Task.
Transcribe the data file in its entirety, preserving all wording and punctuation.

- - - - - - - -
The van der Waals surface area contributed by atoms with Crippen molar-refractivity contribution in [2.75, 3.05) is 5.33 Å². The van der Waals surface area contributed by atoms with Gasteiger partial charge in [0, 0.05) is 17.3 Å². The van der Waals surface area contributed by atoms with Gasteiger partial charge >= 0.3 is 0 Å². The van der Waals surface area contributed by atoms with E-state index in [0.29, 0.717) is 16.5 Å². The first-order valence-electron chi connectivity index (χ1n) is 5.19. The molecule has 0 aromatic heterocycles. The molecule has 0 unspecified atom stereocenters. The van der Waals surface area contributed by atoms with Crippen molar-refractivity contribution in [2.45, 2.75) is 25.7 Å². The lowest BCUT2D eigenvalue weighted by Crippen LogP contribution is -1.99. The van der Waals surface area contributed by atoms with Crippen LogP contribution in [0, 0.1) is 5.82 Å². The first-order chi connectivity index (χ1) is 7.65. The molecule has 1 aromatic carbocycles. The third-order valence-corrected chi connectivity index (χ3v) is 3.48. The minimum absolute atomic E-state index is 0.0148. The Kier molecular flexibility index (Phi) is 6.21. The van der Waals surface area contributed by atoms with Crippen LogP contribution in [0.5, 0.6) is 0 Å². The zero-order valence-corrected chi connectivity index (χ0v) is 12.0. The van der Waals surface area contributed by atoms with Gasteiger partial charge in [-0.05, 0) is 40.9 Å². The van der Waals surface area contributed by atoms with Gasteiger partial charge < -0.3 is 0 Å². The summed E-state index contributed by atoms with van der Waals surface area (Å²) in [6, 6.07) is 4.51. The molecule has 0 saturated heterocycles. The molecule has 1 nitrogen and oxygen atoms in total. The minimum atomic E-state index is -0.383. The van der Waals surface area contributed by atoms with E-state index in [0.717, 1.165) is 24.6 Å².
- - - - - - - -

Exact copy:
The van der Waals surface area contributed by atoms with Crippen molar-refractivity contribution in [2.75, 3.05) is 5.33 Å². The van der Waals surface area contributed by atoms with Gasteiger partial charge in [0, 0.05) is 17.3 Å². The van der Waals surface area contributed by atoms with Gasteiger partial charge >= 0.3 is 0 Å². The van der Waals surface area contributed by atoms with E-state index in [0.29, 0.717) is 16.5 Å². The first-order valence-electron chi connectivity index (χ1n) is 5.19. The molecule has 0 aromatic heterocycles. The molecule has 0 unspecified atom stereocenters. The van der Waals surface area contributed by atoms with Crippen molar-refractivity contribution in [2.45, 2.75) is 25.7 Å². The lowest BCUT2D eigenvalue weighted by Crippen LogP contribution is -1.99. The van der Waals surface area contributed by atoms with Crippen LogP contribution in [0, 0.1) is 5.82 Å². The first-order chi connectivity index (χ1) is 7.65. The molecule has 1 aromatic carbocycles. The third-order valence-corrected chi connectivity index (χ3v) is 3.48. The minimum absolute atomic E-state index is 0.0148. The Kier molecular flexibility index (Phi) is 6.21. The van der Waals surface area contributed by atoms with Crippen LogP contribution in [0.5, 0.6) is 0 Å². The zero-order valence-corrected chi connectivity index (χ0v) is 12.0. The van der Waals surface area contributed by atoms with Gasteiger partial charge in [-0.05, 0) is 40.9 Å². The van der Waals surface area contributed by atoms with Gasteiger partial charge < -0.3 is 0 Å². The summed E-state index contributed by atoms with van der Waals surface area (Å²) in [6, 6.07) is 4.51. The molecule has 0 saturated heterocycles. The molecule has 1 nitrogen and oxygen atoms in total. The minimum atomic E-state index is -0.383. The van der Waals surface area contributed by atoms with E-state index in [0.717, 1.165) is 24.6 Å².